I've talked to a lot of people in Weymouth about this and kids today really care particularly on how they look. How they look is how they present themselves and how they present themselves is how they carry themselves. If you are putting kids in a position to be confident about who they are, about being on a team, about having some pride being in their school, it often changes things more than people think. Uniforms are expensive but I think giving those kids an opportunity to have those things just reinvigorates school pride.
A lot of what came out of the forum with the students and the adults was just the (lack of) basic school pride.
When I went to the girls' basketball team's game against Dracut, what I saw in the gym was definitely school pride. There were a lot of kids there which was great and everyone was calm which was nice and everyone was cheering each other on, kids and parents. We're in a time now where parents don't always act the way they should at games, but it was really nice to see the support from everyone.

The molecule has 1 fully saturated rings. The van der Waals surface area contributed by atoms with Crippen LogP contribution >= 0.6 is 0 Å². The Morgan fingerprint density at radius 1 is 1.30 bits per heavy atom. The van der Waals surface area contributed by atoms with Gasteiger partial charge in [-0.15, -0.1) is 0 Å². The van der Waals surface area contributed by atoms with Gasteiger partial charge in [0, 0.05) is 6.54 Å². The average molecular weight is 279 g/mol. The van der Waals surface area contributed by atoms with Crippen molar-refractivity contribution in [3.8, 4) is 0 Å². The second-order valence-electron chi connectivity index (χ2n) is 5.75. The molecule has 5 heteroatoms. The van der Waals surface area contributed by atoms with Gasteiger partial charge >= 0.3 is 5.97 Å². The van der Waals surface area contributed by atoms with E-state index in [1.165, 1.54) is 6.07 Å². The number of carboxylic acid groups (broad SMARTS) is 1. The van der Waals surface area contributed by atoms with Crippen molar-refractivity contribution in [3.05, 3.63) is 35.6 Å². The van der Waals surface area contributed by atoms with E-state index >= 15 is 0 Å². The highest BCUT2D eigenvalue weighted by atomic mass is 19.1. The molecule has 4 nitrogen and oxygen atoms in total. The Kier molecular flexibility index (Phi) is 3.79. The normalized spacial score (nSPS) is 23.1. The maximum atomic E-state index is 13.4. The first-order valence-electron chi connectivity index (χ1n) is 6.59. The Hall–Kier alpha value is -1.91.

It's hard to generate school pride because often times school pride is predicated on winning. There's a way to turn it around to get better school pride and to push that into winning. There's obviously a lot of work that needs to be done in that area, especially when the concerns are coming from the kids, but the change won't happen overnight. I do think though that there's plenty of opportunities for kids to rally around each other, to be in their own communities and to be involved in their own communities.